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How Marketing Automation Could Have Saved Build-A-Bear’s Beary Bad Day

by Michelle McNally | Jul 16, 2018

If you have a child under the age of 12, you probably know that last Thursday was the temper tantrum heard 'round the world. Thousands of parents and children swarmed malls across the United States, Canada, and the United Kingdom to secure their very own, deeply-discounted Build-A-Bear Workshop bear, only to walk away empty-pawed.

Build-A-Bear’s promotion launched quietly enough. Word began spreading over social media that the company would host a one-day-only “Pay Your Age” sale. A release before Thursday’s event confirmed that customers age 14 and under could make their own furry friend for the dollar equivalent of their age. Adorable, warm fuzzy posts were shared on social media, and all was looking good for creating many happy kids.


Pay Your Age Day had just two requirements: You must join Build-A-Bear’s “Bonus Club” rewards program, and the lucky child(ren) must be on the premises to cash in their reward. In return, for the bargain price of $5, your 5-year-old could create and take home a new plush pal. With a maximum bear price set at $29, the discount could provide parents with a hefty savings.

The Calm Before the Storm

As Thursday’s Pay Your Age Day approached, it became clear that the promotion would be wildly successful. Even so, Build-A-Bear failed to predict the extent of their success and the tenacity of deal-loving consumers. By July 11, the company was warning that it had received an “unprecedented response” to its “biggest deal EVER.” Customers were advised to arrive early on the 12th and be prepared to wait. What happened next is the thing of public relations nightmares.

Credit: Amber Barros

Hours before stores opened, customers began lining up, and chaos quickly ensued. Lines spilled out of front doors and snaked around malls. Local law enforcement officers were called to help with crowd control. Some lines reached up to a mile long, and waits topped 10 hours. Around midday, U.S. stores began turning away new arrivals, and the company posted a statement on Twitter:


Like some young customers waiting in line in the hot sun for hours on end, this promotion was now in full meltdown mode.



Damage Control Begins

Later in the day, Build-A-Bear announced to its disappointed guests that it was handing out $15 vouchers to those waiting in line. It also extended the offer of the vouchers to any of its Bonus Club members who logged into their account by midnight on Sunday, July 15 (now extended to Wednesday, July 18, 2018). These vouchers, which will be honored through August 31, take the place of the coveted Pay Your Age bear opportunity for those who missed out. By this time, Build-A-Bear was actually encouraging customers to avoid their stores for the immediate future.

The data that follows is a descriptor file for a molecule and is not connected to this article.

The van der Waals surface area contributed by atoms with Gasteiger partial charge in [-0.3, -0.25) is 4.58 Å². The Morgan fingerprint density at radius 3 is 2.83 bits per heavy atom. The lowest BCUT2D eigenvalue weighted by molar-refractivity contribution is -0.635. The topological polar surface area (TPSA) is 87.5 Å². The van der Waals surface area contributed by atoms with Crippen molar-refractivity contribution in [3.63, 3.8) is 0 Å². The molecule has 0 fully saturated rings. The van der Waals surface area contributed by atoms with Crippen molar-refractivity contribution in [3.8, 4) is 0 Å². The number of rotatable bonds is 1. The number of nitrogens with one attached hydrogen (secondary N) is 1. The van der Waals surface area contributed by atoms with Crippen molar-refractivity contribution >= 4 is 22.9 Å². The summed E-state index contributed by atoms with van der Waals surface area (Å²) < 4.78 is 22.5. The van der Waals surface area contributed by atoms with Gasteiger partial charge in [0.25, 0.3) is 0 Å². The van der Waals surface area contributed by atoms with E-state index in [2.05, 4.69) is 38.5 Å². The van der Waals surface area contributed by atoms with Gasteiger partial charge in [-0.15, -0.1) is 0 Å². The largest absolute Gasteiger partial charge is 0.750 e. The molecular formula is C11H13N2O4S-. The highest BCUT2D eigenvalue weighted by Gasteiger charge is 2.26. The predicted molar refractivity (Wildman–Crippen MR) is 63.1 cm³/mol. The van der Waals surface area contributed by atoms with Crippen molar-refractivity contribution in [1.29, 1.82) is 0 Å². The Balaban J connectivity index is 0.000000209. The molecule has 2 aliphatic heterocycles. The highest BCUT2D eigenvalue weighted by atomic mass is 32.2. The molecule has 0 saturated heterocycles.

“It is our sincere desire for all of our Guests to enjoy the best Build-A-Bear experience possible. As such, our goal with the voucher extension is to enable us to better flow traffic to the stores over the next several weeks to avoid long lines and wait times as much as possible. Therefore, we strongly encourage Guests to consider delaying their trip to Build-A-Bear, and we appreciate everyone’s understanding and patience in this matter.”

Friday morning, Build-A-Bear’s CEO, Sharon Price John, was on the TODAY Show doing damage control. “There was no way for us to have estimated the kind of impact, those kind of crowds,” John said. “It far surpassed anything we ever could’ve known.”

Critics were swift to share stories of hours of driving, endless lines, lost money, and disappointed children. Others responded with accusations of excess consumerism, complaints about misplaced priorities, and cries of, “How could you not have known?" This was not the “smiles” experience that Build-A-Bear founder Maxine Clark spoke of when asked about her company’s success.

The Consequences of Not Knowing